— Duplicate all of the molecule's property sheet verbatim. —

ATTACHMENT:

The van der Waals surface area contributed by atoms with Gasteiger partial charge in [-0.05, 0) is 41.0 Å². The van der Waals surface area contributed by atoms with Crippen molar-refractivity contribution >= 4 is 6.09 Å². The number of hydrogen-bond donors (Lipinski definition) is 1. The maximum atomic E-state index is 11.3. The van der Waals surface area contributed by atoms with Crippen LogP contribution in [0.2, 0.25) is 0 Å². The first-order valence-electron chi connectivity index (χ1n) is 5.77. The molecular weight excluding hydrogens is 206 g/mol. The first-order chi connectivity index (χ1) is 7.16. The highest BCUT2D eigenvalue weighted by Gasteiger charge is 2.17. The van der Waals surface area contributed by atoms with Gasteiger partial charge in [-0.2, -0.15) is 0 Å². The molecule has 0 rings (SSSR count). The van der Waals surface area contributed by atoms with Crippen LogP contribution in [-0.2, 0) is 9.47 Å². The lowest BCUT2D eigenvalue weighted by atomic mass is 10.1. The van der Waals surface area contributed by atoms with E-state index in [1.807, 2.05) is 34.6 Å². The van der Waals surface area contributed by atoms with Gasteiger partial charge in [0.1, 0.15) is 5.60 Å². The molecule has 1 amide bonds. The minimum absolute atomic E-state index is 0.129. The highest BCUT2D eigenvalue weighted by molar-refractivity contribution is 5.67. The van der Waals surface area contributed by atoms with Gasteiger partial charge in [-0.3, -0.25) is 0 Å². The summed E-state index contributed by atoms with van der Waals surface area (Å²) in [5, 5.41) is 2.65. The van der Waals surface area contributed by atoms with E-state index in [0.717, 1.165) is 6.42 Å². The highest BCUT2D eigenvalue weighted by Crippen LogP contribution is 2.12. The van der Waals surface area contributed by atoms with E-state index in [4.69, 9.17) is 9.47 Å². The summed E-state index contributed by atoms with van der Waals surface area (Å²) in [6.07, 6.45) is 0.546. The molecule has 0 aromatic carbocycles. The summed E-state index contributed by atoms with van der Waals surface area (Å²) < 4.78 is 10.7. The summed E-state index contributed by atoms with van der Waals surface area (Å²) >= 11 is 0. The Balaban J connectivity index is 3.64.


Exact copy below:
The van der Waals surface area contributed by atoms with Gasteiger partial charge in [-0.05, 0) is 41.0 Å². The van der Waals surface area contributed by atoms with Crippen molar-refractivity contribution >= 4 is 6.09 Å². The number of hydrogen-bond donors (Lipinski definition) is 1. The maximum atomic E-state index is 11.3. The van der Waals surface area contributed by atoms with Crippen LogP contribution in [0.2, 0.25) is 0 Å². The first-order valence-electron chi connectivity index (χ1n) is 5.77. The molecular weight excluding hydrogens is 206 g/mol. The first-order chi connectivity index (χ1) is 7.16. The highest BCUT2D eigenvalue weighted by Gasteiger charge is 2.17. The van der Waals surface area contributed by atoms with Gasteiger partial charge in [-0.2, -0.15) is 0 Å². The molecule has 0 rings (SSSR count). The van der Waals surface area contributed by atoms with Crippen LogP contribution in [-0.2, 0) is 9.47 Å². The lowest BCUT2D eigenvalue weighted by atomic mass is 10.1. The van der Waals surface area contributed by atoms with E-state index in [1.807, 2.05) is 34.6 Å². The van der Waals surface area contributed by atoms with Gasteiger partial charge in [0.1, 0.15) is 5.60 Å². The molecule has 1 amide bonds. The minimum absolute atomic E-state index is 0.129. The highest BCUT2D eigenvalue weighted by molar-refractivity contribution is 5.67. The van der Waals surface area contributed by atoms with Gasteiger partial charge in [-0.3, -0.25) is 0 Å². The summed E-state index contributed by atoms with van der Waals surface area (Å²) in [5, 5.41) is 2.65. The van der Waals surface area contributed by atoms with E-state index in [0.717, 1.165) is 6.42 Å². The highest BCUT2D eigenvalue weighted by Crippen LogP contribution is 2.12. The van der Waals surface area contributed by atoms with E-state index in [4.69, 9.17) is 9.47 Å². The summed E-state index contributed by atoms with van der Waals surface area (Å²) in [6.07, 6.45) is 0.546. The molecule has 0 aromatic carbocycles. The summed E-state index contributed by atoms with van der Waals surface area (Å²) < 4.78 is 10.7. The summed E-state index contributed by atoms with van der Waals surface area (Å²) >= 11 is 0. The Balaban J connectivity index is 3.64.